Birnbaum’s Potentialism Theory has garnered solid backing from eclectic members of Academe globally (see www.PotentialismTheory.com). In the twenty-six years since it was introduced in 1988, no flaw has been discerned in the metaphysically and scientifically unifying thesis.


Other works

Birnbaum, in addition to Potential Theory, has written a number of other important works including a 7-volume series, which tracks the 4,000 year history of the Jews through important civilizations, titled Jews, Church and Civilization. He is currently editor-in-chief of a potentially landmark 10-volume series on Jewish spirituality Mesorah Matrix scheduled to be released in segments between 2014 and 2019. This series brings together the essay contributions of over 150 Jewish thought leaders from around the world. The series allows Birnbaum, the universalist, to wear a different hat as editor of a series focused on spirituality. But, as he points out, to avoid inserting editorial bias into his metaphysics, he is not an essay contributor to the spirituality series, and his role is strictly as the series catalyst and editor-in-chief.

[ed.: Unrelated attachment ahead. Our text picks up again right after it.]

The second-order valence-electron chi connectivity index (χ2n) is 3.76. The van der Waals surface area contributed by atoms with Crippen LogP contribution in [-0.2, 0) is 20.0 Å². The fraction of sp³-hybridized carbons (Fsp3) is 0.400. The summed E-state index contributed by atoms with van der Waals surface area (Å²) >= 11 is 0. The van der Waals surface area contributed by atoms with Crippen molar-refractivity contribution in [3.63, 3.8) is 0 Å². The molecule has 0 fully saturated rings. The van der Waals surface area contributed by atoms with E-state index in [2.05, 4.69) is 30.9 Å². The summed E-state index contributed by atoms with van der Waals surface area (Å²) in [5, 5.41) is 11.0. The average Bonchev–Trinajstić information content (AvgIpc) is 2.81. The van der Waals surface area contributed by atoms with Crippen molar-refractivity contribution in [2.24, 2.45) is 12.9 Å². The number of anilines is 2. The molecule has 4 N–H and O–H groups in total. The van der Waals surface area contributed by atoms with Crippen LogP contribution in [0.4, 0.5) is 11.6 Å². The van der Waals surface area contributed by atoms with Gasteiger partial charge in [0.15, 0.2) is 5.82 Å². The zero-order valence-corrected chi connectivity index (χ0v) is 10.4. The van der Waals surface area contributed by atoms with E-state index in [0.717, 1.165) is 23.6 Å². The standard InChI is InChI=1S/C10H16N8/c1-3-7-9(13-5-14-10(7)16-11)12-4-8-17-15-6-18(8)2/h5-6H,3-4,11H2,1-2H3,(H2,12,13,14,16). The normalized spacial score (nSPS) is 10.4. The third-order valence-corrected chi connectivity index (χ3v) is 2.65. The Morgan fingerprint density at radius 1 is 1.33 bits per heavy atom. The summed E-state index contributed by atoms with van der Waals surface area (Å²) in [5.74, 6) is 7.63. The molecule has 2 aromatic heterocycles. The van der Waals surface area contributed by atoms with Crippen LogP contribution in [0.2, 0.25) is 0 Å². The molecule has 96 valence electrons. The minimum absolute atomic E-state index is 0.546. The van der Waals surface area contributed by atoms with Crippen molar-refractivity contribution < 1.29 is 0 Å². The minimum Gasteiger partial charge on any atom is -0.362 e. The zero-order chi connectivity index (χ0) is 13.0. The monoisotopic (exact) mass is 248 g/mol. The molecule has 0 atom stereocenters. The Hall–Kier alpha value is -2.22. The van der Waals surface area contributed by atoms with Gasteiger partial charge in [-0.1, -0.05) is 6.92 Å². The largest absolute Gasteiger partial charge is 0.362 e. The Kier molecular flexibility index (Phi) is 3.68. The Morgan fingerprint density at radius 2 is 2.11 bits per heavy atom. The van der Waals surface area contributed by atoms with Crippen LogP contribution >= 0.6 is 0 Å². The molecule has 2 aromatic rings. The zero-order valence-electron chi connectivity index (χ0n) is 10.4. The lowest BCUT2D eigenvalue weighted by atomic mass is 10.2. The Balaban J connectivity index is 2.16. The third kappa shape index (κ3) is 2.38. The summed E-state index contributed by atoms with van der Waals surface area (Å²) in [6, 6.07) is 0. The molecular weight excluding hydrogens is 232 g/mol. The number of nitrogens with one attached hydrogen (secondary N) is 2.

A Course Text at over a dozen colleges (see www.SummaCourseText.com), Summa Metaphysica has been the focus of over seventy feature articles in 2013-2014 alone. See www.SummaCoverage.com.
Summa Metaphysica – and its Theory of Potential – was the focus of a 3+ day international academic conference at Bard College (Upstate, NY) April 2012; the conference, which launched Summa globally, created a global academic firestorm.

Recent hi-level academic works dovetailing with Birnbaum's Theory of Potential include the following:

Programming the Universe (Knopf, 2006) by Professor of Quantum Mechanics Seth Lloyd of MIT;
Mind & Cosmos (Oxford Press, 2012) by Professor of Philosophy & Law Thomas Nagel of NYU;
Our Mathematical Universe (Knopf, 2014) by Professor of Physics Max Tegmark of MIT.




See sample Summa testimonial on Summa Metaphysica, David Birnbaum's philosophy treatise:


“We hope to explain the entire universe in a simple formula you can put on your T-shirt.”

- Leon Lederman, Texas, 1983, American experimental physicist, Nobel Prize in Physics